If you decide to use EC2 (with EKS managed node groups), expect to pay for all the AWS resources you create to run your Kubernetes worker nodes. Just like with other AWS services, you only pay for what you use.
First of all, Amazon EKS comes at a fee of $0.10 per hour for each cluster that you create. This sums up to around $74 per month per cluster. A single Amazon EKS cluster can be used to run multiple applications thanks to Kubernetes namespaces and IAM security policies.
Next, there are the compute costs. You can run EKS on AWS using EC2 or AWS Fargate.
If you go for EC2, you’ll be paying for all the AWS resources created to run your worker nodes (for example, EC2 instances or EBS volumes). There are no minimum fees or upfront commitments – you only pay for what you use.
And if you pick AWS Fargate, the pricing will be calculated based on the vCPU and memory resources used from the moment you start downloading your container image until the Amazon EKS pod terminates (the amount is rounded up to the nearest second). The minimum charge of 1 minute applies here.
AWS Savings Plans provide significant savings on your AWS compute usage. Essentially, you commit to a certain amount of compute usage (measured in $/hour) for a 1 or 3-year term, and in return, you receive a hefty discount compared to on-demand instance pricing.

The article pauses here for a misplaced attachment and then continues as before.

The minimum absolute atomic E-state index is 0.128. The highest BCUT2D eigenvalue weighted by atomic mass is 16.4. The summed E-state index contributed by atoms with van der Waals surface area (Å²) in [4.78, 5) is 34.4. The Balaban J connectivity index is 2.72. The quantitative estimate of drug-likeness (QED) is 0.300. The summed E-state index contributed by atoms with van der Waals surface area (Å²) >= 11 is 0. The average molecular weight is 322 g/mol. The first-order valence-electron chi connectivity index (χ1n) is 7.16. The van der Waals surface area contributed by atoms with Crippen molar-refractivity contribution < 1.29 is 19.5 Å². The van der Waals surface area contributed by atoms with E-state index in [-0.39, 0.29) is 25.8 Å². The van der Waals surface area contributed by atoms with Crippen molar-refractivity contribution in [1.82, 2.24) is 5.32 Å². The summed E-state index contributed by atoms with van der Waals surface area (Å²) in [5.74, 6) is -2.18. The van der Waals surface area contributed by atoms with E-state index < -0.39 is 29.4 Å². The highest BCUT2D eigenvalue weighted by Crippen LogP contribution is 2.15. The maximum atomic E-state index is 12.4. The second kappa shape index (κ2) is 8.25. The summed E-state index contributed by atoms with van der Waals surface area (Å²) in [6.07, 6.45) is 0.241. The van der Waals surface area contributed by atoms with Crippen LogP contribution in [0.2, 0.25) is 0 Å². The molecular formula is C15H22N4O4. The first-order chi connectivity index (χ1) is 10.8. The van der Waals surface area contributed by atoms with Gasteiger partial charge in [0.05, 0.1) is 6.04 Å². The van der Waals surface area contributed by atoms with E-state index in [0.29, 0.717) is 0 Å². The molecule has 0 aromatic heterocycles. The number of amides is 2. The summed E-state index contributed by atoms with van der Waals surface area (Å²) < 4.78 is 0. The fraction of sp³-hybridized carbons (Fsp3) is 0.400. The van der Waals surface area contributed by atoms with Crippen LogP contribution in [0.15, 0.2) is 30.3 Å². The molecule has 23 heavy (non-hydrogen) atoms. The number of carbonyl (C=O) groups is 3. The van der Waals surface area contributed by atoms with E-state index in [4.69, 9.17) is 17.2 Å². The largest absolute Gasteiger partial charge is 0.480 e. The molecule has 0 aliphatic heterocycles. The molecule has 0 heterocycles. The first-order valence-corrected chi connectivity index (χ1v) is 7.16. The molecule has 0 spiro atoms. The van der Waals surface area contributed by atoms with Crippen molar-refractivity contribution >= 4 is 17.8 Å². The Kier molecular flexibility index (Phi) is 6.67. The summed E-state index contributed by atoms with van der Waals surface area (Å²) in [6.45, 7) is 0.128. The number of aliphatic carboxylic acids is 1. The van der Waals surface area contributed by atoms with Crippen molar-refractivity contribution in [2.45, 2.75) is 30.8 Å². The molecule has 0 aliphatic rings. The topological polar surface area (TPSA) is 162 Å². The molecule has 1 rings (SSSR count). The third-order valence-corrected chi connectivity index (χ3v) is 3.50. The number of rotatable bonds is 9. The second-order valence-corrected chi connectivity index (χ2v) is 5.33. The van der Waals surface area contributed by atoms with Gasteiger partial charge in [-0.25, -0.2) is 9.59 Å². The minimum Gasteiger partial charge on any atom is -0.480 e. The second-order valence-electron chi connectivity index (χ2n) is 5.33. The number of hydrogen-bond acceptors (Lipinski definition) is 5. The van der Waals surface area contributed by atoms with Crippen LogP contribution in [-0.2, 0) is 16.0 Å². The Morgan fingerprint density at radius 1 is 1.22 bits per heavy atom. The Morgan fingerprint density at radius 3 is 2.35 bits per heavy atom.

Spot instances allow you to take advantage of unused EC2 capacity in the AWS cloud. Spot instances are available at up to a 90% discount compared to on-demand prices, making them an effective way to save money on EKS workloads that can handle interruptions.
EKS storage costs can be optimized by using Amazon EBS volumes wisely – delete unneeded volumes, and ensure snapshots are managed efficiently. Also, it’s important to choose the right type of storage for your needs (EBS, instance storage, EFS, or S3) and to monitor and optimize your usage.
Yes, optimizing your containers can definitely help to reduce costs. This can include techniques like running multiple containers per pod if they share resources, using lighter base images, ensuring your images are efficiently built, and removing unused containers and images.